Friday, August 12, 2011

Rover Opportunity Reaches Endeavor Crater: On Mars

Although we must admit that we have been wrapped up in the affairs of Dawn and Vesta ever since the beginning of the summer; have we noticed, yet, Mars and its new visitor? Opportunity arrived on Mars after a trek of more than three years to the Martian surface. It started its journey in August of 2008, at the Victoria crater, and finally reached the Endeavor crater just last August 9. It took about three years to get around 21 kilometers...  and its mission: to reveal the never-seen-before rocks of the Endeavor crater.

Endeavor crater

"NASA is continuing to write remarkable chapters in our nation's story of exploration with discoveries on Mars and trips to an array of challenging new destinations," NASA Administrator Charles Bolden said. "Opportunity's findings and data from the upcoming Mars Science Laboratory will play a key role in making possible future human missions to Mars and other places where humans have not yet been."

When Opportunity learns more and relays information back to us, much more will be perceived about these extraterrestrial rocks. NASA hopes that it will see much older objects than seen before on Opportunity's seven year exploration time; this started on account of the Mars's Reconnaissance Orbiter detecting clay minerals that have supposed to been formed when water flowed on the Martian surface.

"We're soon going to get the opportunity to sample a rock type the rovers haven't seen yet," said Matthew Golombek, Mars Exploration Rover science team member, at NASA's Jet Propulsion Laboratory (JPL) in Pasadena, Calif. "Clay minerals form in wet conditions so we may learn about a potentially habitable environment that appears to have been very different from those responsible for the rocks comprising the plains."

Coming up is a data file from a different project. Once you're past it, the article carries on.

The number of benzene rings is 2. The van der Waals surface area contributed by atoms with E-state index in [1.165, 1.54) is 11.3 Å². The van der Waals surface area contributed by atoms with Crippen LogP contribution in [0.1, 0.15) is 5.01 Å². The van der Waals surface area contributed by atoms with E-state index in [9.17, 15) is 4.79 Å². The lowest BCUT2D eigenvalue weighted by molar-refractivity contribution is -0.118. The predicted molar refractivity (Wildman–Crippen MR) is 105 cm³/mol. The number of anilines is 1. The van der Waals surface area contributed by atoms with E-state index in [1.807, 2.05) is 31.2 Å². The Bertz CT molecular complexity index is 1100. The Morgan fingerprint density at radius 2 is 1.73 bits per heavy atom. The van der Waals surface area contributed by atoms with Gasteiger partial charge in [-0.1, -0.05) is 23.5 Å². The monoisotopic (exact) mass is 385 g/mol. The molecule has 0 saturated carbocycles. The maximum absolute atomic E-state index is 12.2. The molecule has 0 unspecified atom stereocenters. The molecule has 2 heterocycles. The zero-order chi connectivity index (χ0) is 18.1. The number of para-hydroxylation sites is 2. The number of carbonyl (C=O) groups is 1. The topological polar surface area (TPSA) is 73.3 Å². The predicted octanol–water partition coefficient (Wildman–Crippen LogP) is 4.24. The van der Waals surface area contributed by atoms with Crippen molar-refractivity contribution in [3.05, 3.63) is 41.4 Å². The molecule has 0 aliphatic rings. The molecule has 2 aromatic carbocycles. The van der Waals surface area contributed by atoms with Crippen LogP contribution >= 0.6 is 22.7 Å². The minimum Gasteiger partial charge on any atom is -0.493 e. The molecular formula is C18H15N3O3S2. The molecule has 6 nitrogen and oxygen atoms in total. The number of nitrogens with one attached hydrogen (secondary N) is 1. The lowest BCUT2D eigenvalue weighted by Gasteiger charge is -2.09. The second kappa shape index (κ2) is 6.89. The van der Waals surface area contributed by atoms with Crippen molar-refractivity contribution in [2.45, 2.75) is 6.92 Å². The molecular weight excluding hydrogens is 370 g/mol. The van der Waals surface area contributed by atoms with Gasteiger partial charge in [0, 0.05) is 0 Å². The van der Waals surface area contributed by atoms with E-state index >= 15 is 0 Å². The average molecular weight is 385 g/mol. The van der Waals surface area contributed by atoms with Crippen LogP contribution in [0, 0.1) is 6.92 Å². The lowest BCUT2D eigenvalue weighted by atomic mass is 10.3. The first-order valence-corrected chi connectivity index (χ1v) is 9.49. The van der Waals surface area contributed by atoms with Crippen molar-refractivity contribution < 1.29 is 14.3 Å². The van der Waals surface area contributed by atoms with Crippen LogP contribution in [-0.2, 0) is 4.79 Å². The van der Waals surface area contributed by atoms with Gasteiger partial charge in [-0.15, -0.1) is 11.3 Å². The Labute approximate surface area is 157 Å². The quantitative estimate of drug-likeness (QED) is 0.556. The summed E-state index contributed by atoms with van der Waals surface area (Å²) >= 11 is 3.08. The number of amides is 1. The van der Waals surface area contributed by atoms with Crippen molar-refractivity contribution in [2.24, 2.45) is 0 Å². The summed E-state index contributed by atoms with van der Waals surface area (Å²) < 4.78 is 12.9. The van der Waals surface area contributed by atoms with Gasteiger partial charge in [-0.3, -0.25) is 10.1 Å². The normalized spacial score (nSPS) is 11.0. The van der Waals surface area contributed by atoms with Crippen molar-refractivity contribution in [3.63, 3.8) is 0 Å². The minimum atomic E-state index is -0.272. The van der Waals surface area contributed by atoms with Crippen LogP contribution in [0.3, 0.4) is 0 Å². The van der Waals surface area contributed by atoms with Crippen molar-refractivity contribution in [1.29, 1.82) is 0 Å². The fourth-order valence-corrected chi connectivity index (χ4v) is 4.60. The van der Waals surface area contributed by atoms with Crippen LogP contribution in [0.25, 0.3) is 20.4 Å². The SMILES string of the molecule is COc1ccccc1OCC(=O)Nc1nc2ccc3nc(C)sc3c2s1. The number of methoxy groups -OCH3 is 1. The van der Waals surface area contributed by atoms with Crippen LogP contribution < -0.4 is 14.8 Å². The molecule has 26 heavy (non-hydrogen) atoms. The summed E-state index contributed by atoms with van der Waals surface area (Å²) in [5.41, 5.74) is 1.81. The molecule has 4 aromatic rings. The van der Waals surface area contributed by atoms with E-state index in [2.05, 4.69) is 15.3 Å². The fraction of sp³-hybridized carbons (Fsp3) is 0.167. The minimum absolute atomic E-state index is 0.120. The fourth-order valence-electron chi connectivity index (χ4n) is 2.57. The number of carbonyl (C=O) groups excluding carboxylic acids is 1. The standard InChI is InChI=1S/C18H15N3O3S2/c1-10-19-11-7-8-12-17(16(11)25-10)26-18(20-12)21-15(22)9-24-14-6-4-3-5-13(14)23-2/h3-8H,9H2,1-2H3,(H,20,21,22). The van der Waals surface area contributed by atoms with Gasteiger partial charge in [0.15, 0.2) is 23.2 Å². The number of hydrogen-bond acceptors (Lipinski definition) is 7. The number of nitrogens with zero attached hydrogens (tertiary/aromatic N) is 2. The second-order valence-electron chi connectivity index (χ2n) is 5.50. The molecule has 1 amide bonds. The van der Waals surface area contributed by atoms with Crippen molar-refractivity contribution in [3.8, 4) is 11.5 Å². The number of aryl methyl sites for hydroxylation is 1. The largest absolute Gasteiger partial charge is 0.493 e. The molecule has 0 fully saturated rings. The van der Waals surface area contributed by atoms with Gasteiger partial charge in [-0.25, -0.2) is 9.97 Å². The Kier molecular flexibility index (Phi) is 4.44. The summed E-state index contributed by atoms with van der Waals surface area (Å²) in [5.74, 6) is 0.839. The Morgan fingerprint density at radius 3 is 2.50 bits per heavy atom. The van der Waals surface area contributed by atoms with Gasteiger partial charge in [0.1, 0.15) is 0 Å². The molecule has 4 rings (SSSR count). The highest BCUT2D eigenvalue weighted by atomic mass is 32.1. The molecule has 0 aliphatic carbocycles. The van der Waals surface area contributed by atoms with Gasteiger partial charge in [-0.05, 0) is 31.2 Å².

The view from Opportunity

NASA: Imagery taken after Opportunity arrived at Endeavour will be released on NASA's website and NASA Television as soon as available on Wednesday. For more information about the rover and a color image as it approached the crater, visit: and .

1 comment:

  1. To clarify...from NASA

    Yes, this is correct. It took Opportunity nearly three years to get from Victoria crater to Endeavour crater. There are many things to see and study along the way, and many observations to be made. The science team made the rover take pictures, study rocks and soil at many spots in the path to get to Endurance crater. This time period also includes the months in Martian winter when the rover is "parked" for several months catching the sun's rays and in hibernation mode.